COLUMBIA, S.C. (WIS) - A Myrtle Beach woman says she and her husband were driving through Columbia at the same time of a fiery crash on Interstate 20, Thursday.
Hope Richardson Fahey says she had what she describes as a scary encounter with the driver, whom she says caused that crash.
Edward S. Watkins, 65, faces charges of public disorderly conduct, assault on a police officer and driving “too fast for conditions” related to the crash.
Fahey and her husband were headed to a clogging event in Georgia on Thursday morning when they witnessed the fiery crash.
According to South Carolina Highway Patrol, around 11:45 a.m. Thursday, a two-vehicle crash shut down Interstate 20 westbound near mile marker 70, between the North Main Street and Fairfield Road exits.
Troopers say one of the cars ran off the road and caught fire.
Fahey says shortly before the crash, her husband, who was driving at the time, mentioned that he noticed a car in his rearview mirror approaching extremely fast. Fahey says as that car passed them, it was moving so fast that it caused her large Cadillac to shake.
“He was driving like a maniac and he plowed into all these other cars,” Fahey said.
She says after the crash, her husband pulled over to help, and she dialed 911. Fahey says Watkins got out of his vehicle, seemingly disoriented.
She says this is what happened next.
“This man got in my car, and I thought it was my husband until I looked up and saw it wasn’t him and he had a look of rage on his face and he was screaming at me and he was screaming some of the worst expletives I’ve ever heard and I was kind of frozen," Fahey remembered. "He kept telling me to get my you know what – horrible things, which I really don’t want to repeat – out of this car. My husband pulled him, pulled on his arm. Well then, he got out of the car and started fighting my husband.”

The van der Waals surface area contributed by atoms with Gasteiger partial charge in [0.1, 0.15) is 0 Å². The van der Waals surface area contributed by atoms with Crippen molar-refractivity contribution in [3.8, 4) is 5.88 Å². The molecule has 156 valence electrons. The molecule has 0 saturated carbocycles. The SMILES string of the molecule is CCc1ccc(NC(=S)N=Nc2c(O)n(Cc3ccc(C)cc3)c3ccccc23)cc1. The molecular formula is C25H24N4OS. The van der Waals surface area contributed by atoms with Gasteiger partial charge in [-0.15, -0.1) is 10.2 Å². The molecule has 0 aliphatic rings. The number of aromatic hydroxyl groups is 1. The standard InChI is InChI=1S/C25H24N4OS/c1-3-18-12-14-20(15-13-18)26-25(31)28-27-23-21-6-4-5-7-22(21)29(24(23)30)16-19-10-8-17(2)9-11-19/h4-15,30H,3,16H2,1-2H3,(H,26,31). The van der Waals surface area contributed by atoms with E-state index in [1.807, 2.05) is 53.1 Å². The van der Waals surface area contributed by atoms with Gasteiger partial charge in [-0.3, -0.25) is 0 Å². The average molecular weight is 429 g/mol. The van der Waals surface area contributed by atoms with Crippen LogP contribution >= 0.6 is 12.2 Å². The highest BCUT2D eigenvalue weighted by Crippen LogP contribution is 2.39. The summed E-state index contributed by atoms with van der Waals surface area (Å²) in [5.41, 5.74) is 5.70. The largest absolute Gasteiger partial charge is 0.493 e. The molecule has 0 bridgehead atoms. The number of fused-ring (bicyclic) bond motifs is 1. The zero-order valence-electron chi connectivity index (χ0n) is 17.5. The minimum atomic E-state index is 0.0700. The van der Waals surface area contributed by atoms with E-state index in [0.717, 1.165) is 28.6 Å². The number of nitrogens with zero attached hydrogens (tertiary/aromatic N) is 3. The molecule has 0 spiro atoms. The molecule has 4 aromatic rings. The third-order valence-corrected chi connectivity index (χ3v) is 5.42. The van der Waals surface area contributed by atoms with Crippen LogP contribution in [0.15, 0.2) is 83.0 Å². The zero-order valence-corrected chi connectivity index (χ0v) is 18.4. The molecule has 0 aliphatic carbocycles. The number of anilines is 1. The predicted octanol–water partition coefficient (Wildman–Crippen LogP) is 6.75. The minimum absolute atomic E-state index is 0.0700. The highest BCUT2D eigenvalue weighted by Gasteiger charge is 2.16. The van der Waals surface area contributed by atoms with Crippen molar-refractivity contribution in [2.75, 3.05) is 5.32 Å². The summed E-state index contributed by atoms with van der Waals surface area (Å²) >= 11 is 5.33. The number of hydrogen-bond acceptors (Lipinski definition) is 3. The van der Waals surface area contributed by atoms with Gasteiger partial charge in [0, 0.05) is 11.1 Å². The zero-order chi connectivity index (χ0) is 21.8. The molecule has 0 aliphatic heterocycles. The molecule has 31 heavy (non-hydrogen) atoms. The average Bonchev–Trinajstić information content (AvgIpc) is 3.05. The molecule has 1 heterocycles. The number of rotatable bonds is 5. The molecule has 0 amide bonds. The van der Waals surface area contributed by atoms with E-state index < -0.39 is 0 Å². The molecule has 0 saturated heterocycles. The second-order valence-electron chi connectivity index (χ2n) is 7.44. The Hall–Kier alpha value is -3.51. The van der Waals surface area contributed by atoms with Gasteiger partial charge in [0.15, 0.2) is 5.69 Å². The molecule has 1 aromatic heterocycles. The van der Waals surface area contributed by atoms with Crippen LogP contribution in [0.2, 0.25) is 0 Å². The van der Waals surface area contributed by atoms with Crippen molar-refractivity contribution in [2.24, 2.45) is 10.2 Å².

Her husband says an undercover officer separated the two until highway patrol arrived and Watkins was taken away in handcuffs.
The incident has been with Fahey ever since. She says she’s had nightmares.
“I’ve had flashbacks and I wake up in the middle of the night thinking I’m driving off in the car and it can’t be stopped,” she said.
Fahey says, in her mind, she keeps replaying all of the other possibly outcomes to this situation.
“One of the biggest things I want is people to think twice when they see an accident," Fahey said. "My husband was nice enough to get out and try to help and I’m calling 911, but this could have turned into a deadly scene just by our stopping to help, and it really has been a nightmare for me. If I were to ever do this again, or I’m driving and I see an accident, I think what I would do is note my location, call 911, but I would keep moving. No one seemed attentive to me and I think there are victims out there who aren’t being heard.”
Troopers say there were injuries in the crash, but none were life-threatening.